vision fields, dealing with exact visibility in 3D scenes, without
considering environmental constraints. Plantinga and Dyer (1990) used
the aspect graph – a graph with all the different views of an
object. Shadow boundaries computation is a very popular method, studied
by (Teller, 1992; Drettakis and Fiume, 1994; Stewart and Ghali, 2000).
All of these works are not applicable to a large scene, due to
computational complexity.
As mentioned, online visibility analysis is a very complicated task.
Recently, offline visibility analysis, based on preprocessing, was
introduced. CohenOr et al. (1998) used a rayshooting sample to
identify occluded parts. Schaufler et al. (2000) use blocker extensions
to handle occlusion.
In this paper, we introduce a new fast and exact solution to
the 3D visibility problem from a viewpoint in urban environment, which
does not suffer from approximations. We consider a 3D urban environment
building modeled as a cube (3D box) and present analytic solution to the
visibility problem. The algorithm computes the exact visible and hidden
parts from a viewpoint in urban environment, using an analytic solution,
without the expensive computational process of scanning all objects'
points. The algorithm is demonstrated by a schematic structure of an
urban environment, which can also be modified for other complicated
urban environments, with simple topological geometric operators. In such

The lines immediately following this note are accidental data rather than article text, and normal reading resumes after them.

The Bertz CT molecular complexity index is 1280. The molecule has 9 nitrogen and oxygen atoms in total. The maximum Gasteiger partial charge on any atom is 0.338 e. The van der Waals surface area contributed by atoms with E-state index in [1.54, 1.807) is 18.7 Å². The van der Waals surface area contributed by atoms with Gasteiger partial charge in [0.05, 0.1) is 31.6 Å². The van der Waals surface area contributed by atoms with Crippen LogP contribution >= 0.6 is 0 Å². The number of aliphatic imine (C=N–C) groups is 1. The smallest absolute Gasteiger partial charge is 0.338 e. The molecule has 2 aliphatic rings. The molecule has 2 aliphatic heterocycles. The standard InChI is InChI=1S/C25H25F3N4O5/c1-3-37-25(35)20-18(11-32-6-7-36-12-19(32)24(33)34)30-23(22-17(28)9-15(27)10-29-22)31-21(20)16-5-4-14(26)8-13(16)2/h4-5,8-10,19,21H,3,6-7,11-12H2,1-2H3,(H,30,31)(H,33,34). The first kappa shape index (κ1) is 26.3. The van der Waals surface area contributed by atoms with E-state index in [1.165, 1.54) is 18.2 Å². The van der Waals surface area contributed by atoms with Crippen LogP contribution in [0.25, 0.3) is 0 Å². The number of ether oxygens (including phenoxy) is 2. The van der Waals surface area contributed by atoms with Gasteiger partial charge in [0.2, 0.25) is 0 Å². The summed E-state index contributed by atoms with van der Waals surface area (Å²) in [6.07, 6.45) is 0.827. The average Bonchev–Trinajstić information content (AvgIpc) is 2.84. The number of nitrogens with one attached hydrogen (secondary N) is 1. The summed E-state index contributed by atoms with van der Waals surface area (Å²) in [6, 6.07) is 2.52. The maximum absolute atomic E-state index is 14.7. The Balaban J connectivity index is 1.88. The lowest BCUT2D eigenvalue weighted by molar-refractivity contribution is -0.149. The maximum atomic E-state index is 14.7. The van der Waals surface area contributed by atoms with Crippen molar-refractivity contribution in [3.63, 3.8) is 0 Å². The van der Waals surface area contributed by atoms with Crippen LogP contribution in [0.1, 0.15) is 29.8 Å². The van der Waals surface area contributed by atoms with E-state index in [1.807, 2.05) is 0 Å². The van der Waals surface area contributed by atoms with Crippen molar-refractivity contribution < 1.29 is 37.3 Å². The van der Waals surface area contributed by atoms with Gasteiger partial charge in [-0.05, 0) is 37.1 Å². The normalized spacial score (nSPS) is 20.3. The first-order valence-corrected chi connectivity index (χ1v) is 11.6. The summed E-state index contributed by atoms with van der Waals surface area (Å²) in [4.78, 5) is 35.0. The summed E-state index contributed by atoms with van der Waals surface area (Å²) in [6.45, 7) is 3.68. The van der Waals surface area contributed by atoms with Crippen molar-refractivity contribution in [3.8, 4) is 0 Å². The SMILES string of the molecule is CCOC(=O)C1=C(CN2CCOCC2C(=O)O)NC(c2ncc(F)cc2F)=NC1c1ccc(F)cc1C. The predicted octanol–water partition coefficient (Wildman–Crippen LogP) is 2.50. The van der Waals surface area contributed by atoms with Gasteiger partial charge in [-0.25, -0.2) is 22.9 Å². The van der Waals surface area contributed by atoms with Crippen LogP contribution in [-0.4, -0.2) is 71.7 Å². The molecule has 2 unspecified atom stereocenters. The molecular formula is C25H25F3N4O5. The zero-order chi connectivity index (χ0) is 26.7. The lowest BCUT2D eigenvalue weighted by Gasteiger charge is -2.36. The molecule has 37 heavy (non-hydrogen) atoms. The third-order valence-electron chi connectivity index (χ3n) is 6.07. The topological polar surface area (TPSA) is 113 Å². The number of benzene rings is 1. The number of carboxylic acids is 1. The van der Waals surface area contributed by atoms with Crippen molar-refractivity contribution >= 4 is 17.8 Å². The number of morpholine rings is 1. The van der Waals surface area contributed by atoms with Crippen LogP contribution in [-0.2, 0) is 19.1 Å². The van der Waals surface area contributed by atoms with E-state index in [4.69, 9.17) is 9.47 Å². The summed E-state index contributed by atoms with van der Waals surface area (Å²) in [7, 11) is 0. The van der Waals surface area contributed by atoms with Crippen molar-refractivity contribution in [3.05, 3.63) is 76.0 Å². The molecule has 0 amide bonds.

cases, computation time grows linearly.
Our method uses simple geometric relations between the objects and
the lines connecting the viewpoint and the objects' boundaries by
extending the visibility boundary calculation from 2D to a 3D
environment by using approximated singular points (Elber et al., 2005).
The spatial relationship between the different objects is computed by
using fast visible pyramid volumes from the viewpoint, projected to the
occluded buildings.
The current research tackles the basic case of a single viewpoint in
an urban environment, which consists of buildings that are modeled as
cubes. More complex urban environments can be defined as a union between
the basic structures of several cubes. Further research will focus on
modeling more complex urban environments, and facing multiple viewpoints
for optimal visibility computation in such environments.
2. PROBLEM STATEMENT
We consider the basic visibility problem in a 3D urban environment,
consisting of 3D buildings modeled as 3D cubic parameterization
and viewpoint
Given:
 A viewpoint
in 3D coordinates
 Parameterizations of N objects
describing a 3D urban environment model.
Computes:
 Set of all visible points in
from
This problem seems to be solved by conventional geometric methods,
but as mentioned before, it demands a long computation time. We
introduce a fast and efficient computation solution for a schematic
structure of an urban environment that demonstrates our method.
3. ANALYTIC VISIBILITY COMPUTATION
3.1 Analytic Solution for a Single Object
In this section, we first introduce the visibility solution from a